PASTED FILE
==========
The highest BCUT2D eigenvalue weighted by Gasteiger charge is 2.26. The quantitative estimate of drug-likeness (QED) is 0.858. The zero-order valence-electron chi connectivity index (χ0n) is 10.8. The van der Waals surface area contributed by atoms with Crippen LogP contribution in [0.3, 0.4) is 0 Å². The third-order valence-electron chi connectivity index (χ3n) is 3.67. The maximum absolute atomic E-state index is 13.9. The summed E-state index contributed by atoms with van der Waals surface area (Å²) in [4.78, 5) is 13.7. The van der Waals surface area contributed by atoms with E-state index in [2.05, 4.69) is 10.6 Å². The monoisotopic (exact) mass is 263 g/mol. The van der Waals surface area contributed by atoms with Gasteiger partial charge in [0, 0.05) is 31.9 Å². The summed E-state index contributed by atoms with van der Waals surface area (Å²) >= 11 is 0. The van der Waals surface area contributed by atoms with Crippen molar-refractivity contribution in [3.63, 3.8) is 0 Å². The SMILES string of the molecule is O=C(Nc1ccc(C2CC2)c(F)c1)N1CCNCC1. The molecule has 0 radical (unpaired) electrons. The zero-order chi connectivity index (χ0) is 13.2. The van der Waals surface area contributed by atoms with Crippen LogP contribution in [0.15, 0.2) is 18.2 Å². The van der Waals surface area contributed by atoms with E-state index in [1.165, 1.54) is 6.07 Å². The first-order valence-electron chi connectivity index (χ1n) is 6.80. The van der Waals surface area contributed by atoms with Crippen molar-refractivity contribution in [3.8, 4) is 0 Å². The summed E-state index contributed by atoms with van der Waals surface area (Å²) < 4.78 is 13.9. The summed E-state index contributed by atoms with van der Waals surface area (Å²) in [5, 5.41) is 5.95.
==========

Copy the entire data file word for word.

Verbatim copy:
The highest BCUT2D eigenvalue weighted by Gasteiger charge is 2.26. The quantitative estimate of drug-likeness (QED) is 0.858. The zero-order valence-electron chi connectivity index (χ0n) is 10.8. The van der Waals surface area contributed by atoms with Crippen LogP contribution in [0.3, 0.4) is 0 Å². The third-order valence-electron chi connectivity index (χ3n) is 3.67. The maximum absolute atomic E-state index is 13.9. The summed E-state index contributed by atoms with van der Waals surface area (Å²) in [4.78, 5) is 13.7. The van der Waals surface area contributed by atoms with E-state index in [2.05, 4.69) is 10.6 Å². The monoisotopic (exact) mass is 263 g/mol. The van der Waals surface area contributed by atoms with Gasteiger partial charge in [0, 0.05) is 31.9 Å². The summed E-state index contributed by atoms with van der Waals surface area (Å²) >= 11 is 0. The van der Waals surface area contributed by atoms with Crippen molar-refractivity contribution in [3.63, 3.8) is 0 Å². The SMILES string of the molecule is O=C(Nc1ccc(C2CC2)c(F)c1)N1CCNCC1. The molecule has 0 radical (unpaired) electrons. The zero-order chi connectivity index (χ0) is 13.2. The van der Waals surface area contributed by atoms with Crippen LogP contribution in [0.15, 0.2) is 18.2 Å². The van der Waals surface area contributed by atoms with E-state index in [1.165, 1.54) is 6.07 Å². The first-order valence-electron chi connectivity index (χ1n) is 6.80. The van der Waals surface area contributed by atoms with Crippen molar-refractivity contribution in [3.8, 4) is 0 Å². The summed E-state index contributed by atoms with van der Waals surface area (Å²) < 4.78 is 13.9. The summed E-state index contributed by atoms with van der Waals surface area (Å²) in [5, 5.41) is 5.95.